In 1922, 15 sittings with Eva C. took place at the Sorbonne. Thirteen sittings were totally blank and the committee returned a negative report. After the death of Geley in 1924, there was a whispering campaign that some very suspicious photographs of Eva C. had been found among his papers, suggesting the possibility of fraud by the medium and contradicting Geley's published laudatory reports. In fact, his unpublished papers revealed that Bisson had been Eva C.'s active accomplice in fraud, and his pictures plainly showed wires attached to her hair that supported the materialized forms. However, Eva C.'s supporters countered with the published evidence of the 200 photographs and the careful reports of Schrenck-Notzing.
On the whole, the mediumship of Eva C. remains a matter of controversy. The materializations of Bien Boa in 1905 appear crude and suggest fraud, as do the Geley papers and pictures. On the other hand, the careful investigations and remarkable photographs of materialization obtained by Schrenck-Notzing cannot be so easily dismissed. In the end, Eva C. seems to be another clever fraud who was able to confound some of those who observed her séances and lacked the training or resolve to uncover her methods. The inability of Eva C. to manifest under tightly controlled conditions, along with the lack of supporting evidence for the existence of ectoplasm, make a most damning case against her.
Berger, Arthur S., and Joyce Berger. The Encyclopedia of Parapsychology and Psychical Research. New York: Paragon House, 1991.
Brandon, R. The Spiritualists. New York: Alfred A. Knopf, 1983.
Geley, Gustav. Clairvoyance and Materialisation: A Record of Experiments. London, 1927. Reprint, New York: Arno Press, 1975.
Houdini, Harry. A Magician Among the Spirits. New York: Harper, 1924. Reprinted as Houdini: A Magician Among the Spirits. New York: Arno Press, 1972.
Lambert, Rudolf. "Dr. Geley's Report on the Medium Eva C."
Journal of the Society for Psychical Research 37, no. 682 (November 1954).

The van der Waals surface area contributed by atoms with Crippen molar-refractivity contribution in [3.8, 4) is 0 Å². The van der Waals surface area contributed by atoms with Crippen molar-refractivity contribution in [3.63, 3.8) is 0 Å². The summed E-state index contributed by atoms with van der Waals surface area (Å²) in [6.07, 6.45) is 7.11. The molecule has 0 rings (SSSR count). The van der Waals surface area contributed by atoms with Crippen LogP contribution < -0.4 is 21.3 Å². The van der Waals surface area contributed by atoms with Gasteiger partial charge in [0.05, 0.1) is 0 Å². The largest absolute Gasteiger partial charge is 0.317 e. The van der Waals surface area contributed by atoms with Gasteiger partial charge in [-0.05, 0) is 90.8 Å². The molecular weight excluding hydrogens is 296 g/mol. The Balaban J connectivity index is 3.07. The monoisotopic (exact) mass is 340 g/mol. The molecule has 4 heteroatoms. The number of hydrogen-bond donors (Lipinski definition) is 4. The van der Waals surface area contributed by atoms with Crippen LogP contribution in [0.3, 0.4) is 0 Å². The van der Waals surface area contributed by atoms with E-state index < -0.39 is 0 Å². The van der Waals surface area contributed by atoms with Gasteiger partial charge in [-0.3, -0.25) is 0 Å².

Richet, Charles. Thirty Years of Psychical Research. London, 1923. Reprint, New York: Arno Press, 1975.
Schrenck-Notzing, Baron A. von. Phenomena of Materialisation: A Contribution to the Investigation of Mediumistic Teleplastics. London and New York, 1920. Reprint, New York: Arno Press, 1975.
Fodor, Encyclopedia of Psychic Science
Gale Encyclopedia of Occultism & Parapsychology:
Eva Carriere (Martha Beraud)
Also known as Eva C was a prominent spiritualist and psychic medium in the early 20th century. She was born in 1886 in France.
Carrière nude in a séance with cardboard cut out figure of King Ferdinand of Bulgaria.
Eva Carrière (born Marthe Béraud), also known as Eva C was a prominent spiritualist and psychic medium in the early 20th century. She was born in 1886 in France.
Béraud was the daughter of a French officer and was the fiancée of General Elie Noël's son, Maurice, who died in the Congo from tropical disease in 1904 before the marriage could take place. Béraud was living with General Noël and his wife at Villa Carmen in Algiers and claimed her mediumship ability had developed after the death of her fiancé.
In 1905 she held a series of séances at Villa Carmen and sitters were invited. In these séances she claimed to materialize a spirit called Bien Boa a 300 year old Brahmin Hindu, however, photographs taken of Boa looked like the figure was made from a large cardboard cutout. In other sittings Charles Richet reported that Boa was breathing, had moved around the room and had touched him, a photograph taken revealed Boa to be a man dressed up in a cloak, helmet and beard.
A newspaper article in 1906 had revealed that an Arab coachman known as Areski who had previously worked at the villa had been hired to play the part of Bien Boa and that the entire thing was a hoax. Areski wrote that he made his appearance into the room by a trapdoor. Béraud had also admitted to being involved with the hoax.